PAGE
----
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How Does Comparative Material From The Ancient Near East Help Us Understand Genesis 1-22?

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TMM2061 Old Testament Studies
Essay One ? Genesis 1-22

Martha Grace Weatherill
TMM2061 Old Testament Studies
Essay One
Word Count: 2477
How does comparative material from the ancient Near East help us understand Genesis 1-22?

Several comparative material has been found from the ancient Near East which have many similarities with the Genesis 1-22 bible narratives such as the creation, flood and patriarchal narratives ? Ugarit and Ebla.[footnoteRef:1] Many scholars have argued on the implication of the similarities in the Genesis flood story with Noah and the flood epic that was told in Mesopotamia ? Gilgamesh.[footnoteRef:2] Alexander Heidel has made several comparisons between the flood narrative in Genesis and the epic of ?Gilgamesh?.
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creation story.[footnoteRef:5] They suggest several similarities and differences in the flood epic narrative from ancient Mesopotamia and the Genesis narrative[footnoteRef:6] and have attempted to make comparisons between the flood stories in Gilgamesh and Genesis on ?literary grounds?, in terms of flood traditions in both the Hebrew tradition and the Mesopotamian tradition. [4: W. G. Lambert, ?A NEW LOOK AT THE BABYLONIAN BACKGROUND OF GENESIS,? The Journal of Theological Studies 16, no. 2 (1965): 101.] [5: W. G. & A. R. MILLARD LAMBERT, Atra-Hasis: The Babylonian Story of the Flood. With The Sumerian Flood Story by M. Civil (Oxford Clarendon Press, 1970), 101.] [6: Ibid., 25?27.]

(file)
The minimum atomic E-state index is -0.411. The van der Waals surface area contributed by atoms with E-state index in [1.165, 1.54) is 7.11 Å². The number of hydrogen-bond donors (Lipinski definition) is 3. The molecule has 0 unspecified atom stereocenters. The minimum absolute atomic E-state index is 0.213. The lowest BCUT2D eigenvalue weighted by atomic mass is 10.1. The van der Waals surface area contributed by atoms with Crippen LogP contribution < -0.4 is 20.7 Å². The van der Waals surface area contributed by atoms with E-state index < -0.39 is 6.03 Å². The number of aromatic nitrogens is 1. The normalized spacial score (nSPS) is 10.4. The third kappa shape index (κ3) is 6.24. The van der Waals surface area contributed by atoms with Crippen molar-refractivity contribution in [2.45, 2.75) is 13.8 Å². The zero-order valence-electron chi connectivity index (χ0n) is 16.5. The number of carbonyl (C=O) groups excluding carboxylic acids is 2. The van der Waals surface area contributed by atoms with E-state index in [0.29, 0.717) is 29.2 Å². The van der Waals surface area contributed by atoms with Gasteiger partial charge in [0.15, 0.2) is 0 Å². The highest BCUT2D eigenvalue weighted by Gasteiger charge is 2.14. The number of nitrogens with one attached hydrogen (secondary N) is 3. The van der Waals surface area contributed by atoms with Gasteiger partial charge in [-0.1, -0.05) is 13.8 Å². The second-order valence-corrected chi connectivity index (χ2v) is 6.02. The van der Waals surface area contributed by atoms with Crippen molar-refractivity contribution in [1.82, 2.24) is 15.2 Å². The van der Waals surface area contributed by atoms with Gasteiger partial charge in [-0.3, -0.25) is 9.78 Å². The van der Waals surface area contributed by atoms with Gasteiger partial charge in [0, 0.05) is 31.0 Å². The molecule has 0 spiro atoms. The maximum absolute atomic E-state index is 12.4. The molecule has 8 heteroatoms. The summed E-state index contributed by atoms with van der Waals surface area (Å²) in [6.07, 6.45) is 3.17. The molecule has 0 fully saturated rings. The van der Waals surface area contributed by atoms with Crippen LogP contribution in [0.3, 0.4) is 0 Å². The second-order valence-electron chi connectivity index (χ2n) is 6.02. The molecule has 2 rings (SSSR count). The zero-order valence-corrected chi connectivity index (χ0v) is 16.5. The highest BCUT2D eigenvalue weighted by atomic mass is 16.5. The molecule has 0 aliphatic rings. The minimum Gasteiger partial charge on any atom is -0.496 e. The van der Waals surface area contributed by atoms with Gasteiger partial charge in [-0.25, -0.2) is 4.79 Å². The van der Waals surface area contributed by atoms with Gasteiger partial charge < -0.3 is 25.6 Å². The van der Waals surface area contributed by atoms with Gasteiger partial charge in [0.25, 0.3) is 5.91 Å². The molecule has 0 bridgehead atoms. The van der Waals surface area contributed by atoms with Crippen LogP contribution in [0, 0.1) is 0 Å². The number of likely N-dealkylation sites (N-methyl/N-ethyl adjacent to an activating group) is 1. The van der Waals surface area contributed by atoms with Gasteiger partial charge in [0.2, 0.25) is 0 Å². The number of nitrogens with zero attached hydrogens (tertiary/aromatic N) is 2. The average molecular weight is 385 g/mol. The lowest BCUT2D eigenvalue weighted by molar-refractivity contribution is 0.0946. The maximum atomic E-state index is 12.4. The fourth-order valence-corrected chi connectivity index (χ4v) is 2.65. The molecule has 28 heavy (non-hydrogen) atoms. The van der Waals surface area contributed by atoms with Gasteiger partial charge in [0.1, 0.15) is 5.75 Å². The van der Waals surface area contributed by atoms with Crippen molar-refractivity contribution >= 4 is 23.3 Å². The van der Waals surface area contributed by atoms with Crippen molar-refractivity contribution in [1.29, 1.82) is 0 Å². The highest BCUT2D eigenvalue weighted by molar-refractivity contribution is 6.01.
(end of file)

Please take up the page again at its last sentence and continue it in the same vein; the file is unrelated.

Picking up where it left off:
K.A. Kitchen names nine differences and seven similarities in the two traditions. The two narratives claim that the decision to send the flood as punishment was divine (made by deity); a chosen person (man) is instructed to save himself and his family, together with living animals and to do this he is asked to build an ark (boat); the flood destroys everyone else on the earth. The boat eventually rests on a mountain and the birds are sent out off the boat to see if there is any land that is habitable. The chosen man eventually sacrifices to the divine and humanity is renewed on the earth.[footnoteRef:7] For Kitchen, the differences are that in the Genesis narrative, deity (God) observes the wickedness that was done by the humans on the earth
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